A New Owner For 'The Onion'?

The Onion's homepage i i

hide captionThe Onion, "America's finest news source," says it has been bought buy the Yu Wan Mei Corp., based in Sichuan province. Editor Joe Randazzo says the newspaper was "at a point of great vulnerability, crouched like an injured dog in the corner."

www.theonion.com
The Onion's homepage

The Onion, "America's finest news source," says it has been bought buy the Yu Wan Mei Corp., based in Sichuan province. Editor Joe Randazzo says the newspaper was "at a point of great vulnerability, crouched like an injured dog in the corner."

www.theonion.com

"America's finest news source" has been bought by a Chinese company.

At least, that's what the satirical newspaper The Onion claims on its homepage, with the amended tagline: "America's finest news source and salvage fishery."

The paper says it was sold to a conglomerate based in China's Sichuan province — the Yu Wan Mei Amalgamated Salvage Fisheries and Polymer Injection Corp.

"As you know, the American newspaper and print industry has been in great, great decline," Joe Randazzo, the paper's editor, tells Robert Siegel. "And The Onion was at a point of great vulnerability, crouched like an injured dog in the corner. And the Yu Wan Mei group came [and] saw it as an opportunity to at once extend its reach into the Western world — and to also provide benevolent support in its time of need."

However, The Onion now seems ... a little different. For example, on the paper's homepage Wednesday, one featured headline includes blacked-out words. It reads: "Three Dozen Confirmed BLANK In Power Plant BLANK."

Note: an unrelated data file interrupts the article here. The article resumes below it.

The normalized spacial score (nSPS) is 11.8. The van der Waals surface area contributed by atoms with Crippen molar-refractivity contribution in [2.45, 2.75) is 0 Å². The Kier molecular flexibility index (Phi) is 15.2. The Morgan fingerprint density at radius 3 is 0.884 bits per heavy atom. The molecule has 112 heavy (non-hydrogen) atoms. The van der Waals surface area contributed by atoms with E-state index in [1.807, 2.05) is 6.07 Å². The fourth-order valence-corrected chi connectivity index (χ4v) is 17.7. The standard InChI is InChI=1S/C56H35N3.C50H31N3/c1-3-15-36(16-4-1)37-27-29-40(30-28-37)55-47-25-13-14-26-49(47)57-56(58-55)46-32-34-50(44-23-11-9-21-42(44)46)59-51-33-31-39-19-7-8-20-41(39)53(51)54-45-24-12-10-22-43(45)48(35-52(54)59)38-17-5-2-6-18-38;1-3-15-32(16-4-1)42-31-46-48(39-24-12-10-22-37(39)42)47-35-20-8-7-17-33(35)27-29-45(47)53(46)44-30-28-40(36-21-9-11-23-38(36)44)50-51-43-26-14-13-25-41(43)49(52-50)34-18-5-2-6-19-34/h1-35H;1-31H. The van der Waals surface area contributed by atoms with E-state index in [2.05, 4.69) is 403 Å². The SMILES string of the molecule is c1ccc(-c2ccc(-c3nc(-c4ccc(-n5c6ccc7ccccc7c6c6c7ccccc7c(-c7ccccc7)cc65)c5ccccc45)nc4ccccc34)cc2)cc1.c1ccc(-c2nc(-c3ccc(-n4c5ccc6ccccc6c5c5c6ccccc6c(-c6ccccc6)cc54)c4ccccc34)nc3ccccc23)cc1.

"The note that I was given from my superiors was that that was a printing error," Randazzo says.

Also, on The Onion's radio network, Doyle Redland, "the most trusted man in America," reports about a ping-pong champion "who credits his victory to a nutritious diet of fish byproducts" and then reminds listeners that the Onion Radio News is "brought to you by Yu Wan Mei, home of natural lizard oils."

In explaining this conflict of interest between a news story and an owner's push for profit, Randazzo simply says China's table tennis athletes are some of the greatest in the world.

"They work harder than most American athletes; they have more honor and pride and respect for their sport and for their leaders and community," he says. "I think this is just our chance to highlight that."

Randazzo goes on to say that Yu Wan Mei's intentions are pure.

"The Onion has always been a one-way conduit for information," he says. "We disdain our readers. If it weren't necessary to have readers, I don't believe that we would. The Onion, like the Yu Wan Mei Group, is a profit-based enterprise. The only difference between the two is that Yu Wan Mei would never deceive any of its customers. ...It strives for the betterment of its community and profit. And also, may I add that fish time is success time."

But, ultimately, while the takeover may seem believable, given Chinese economic strength and the state of the newspaper business, Randazzo admits that The Onion was never actually bought by the fictional Yu Wan Mei.

"I'm sure there are many Chinese conglomerates out there that would love to buy The Onion," he says. "We are, in fact, still a solvent independently owned American company."

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